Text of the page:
With the economic crisis deepening and unemployment rising, attention is turning to the nation’s immigrant workers.
President Obama’s recent stimulus package included a provision in which banks receiving bailout money were limited from hiring foreign workers. Senators Dick Durbin of Illinois and Charles Grassley of Iowa are introducing legislation in Congress that would tighten enforcement in granting H1-B visas for skilled foreign workers.
In the Silicon Valley, this conversation is especially significant.
On one side of the debate, there is the area’s tech industry, which is peopled by large numbers of skilled foreign-born workers in the engineering, research and innovation departments at companies like Google, Yahoo and Hewlett-Packard.
On the other side are labor groups who claim these H-1B visa holders are displacing U.S. workers.
While the recession has spurred a greater tendency towards protectionism, Silicon Valley business leaders maintain that in order to continue the area’s legacy of innovation and progress, increasingly stringent immigration caps must be relaxed.
In 2001, the cap on H-1B visas reached 195,000. Since 2004, the number has decreased to just 65,000, according to a recent New York Times report.
The Silicon Valley Leadership Group has long advocated for raising the cap on H-1B visas. The group, made up of 290 member companies including Apple, Google and Intel, regularly works with local government to improve the economic health and quality of life in the Valley.
The group is headed to Washington next week to speak to members of Congress and the administration about the immigration issue for highly skilled workers, among other topics. The group is not pushing for a defined number of H-1B visas per year, but believes that the cap should fluctuate based on demand.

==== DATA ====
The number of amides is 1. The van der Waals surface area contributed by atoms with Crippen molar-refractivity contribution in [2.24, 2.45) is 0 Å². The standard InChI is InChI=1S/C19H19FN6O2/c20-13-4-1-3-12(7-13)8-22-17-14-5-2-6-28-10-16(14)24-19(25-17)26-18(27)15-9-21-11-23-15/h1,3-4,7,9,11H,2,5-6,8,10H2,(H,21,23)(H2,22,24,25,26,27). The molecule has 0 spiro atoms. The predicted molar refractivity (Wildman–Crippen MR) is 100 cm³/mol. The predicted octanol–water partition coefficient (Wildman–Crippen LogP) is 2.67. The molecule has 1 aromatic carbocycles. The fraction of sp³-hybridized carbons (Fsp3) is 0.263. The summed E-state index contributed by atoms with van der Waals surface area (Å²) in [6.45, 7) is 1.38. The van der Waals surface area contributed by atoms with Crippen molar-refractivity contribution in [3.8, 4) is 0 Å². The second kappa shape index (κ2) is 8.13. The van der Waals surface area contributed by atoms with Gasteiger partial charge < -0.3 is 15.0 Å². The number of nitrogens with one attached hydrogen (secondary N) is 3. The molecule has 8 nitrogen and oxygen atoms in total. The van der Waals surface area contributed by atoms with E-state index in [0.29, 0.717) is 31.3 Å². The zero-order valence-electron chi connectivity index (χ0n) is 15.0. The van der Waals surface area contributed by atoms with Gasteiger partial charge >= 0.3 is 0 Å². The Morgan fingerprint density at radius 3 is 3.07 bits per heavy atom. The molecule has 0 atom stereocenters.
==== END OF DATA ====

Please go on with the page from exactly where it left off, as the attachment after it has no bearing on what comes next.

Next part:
“It’s a mistake to think there is just a fixed number of jobs. Someone gets a job; someone else doesn’t get a job. That’s true for only an immediate period of time,” says Phil Yost, a spokesman for the group. “When companies get the best people, they grow, they prosper, and the total number of jobs available expands.”
Top Silicon Valley executives including the chiefs of Sunpower, Serious Materials, Wyse Technology and Brocade will lead the two-day trip, which starts on May 4.
Yost says that while the group does not expect much action on the immigration issue this year, they will continue to advocate for elements they believe should be part of national immigration policy.
The group will also speak to federal legislators about other local projects including funding via the Federal Transportation Reauthorization Bill for the BART extension to Silicon Valley and advocating for federal money to support a housing trust in Santa Clara County.
On immigration, in addition to talking about raising the H-1B visa cap, the group will speak about exempting foreign advanced degree graduates from the cap, and increasing the number of green cards granted.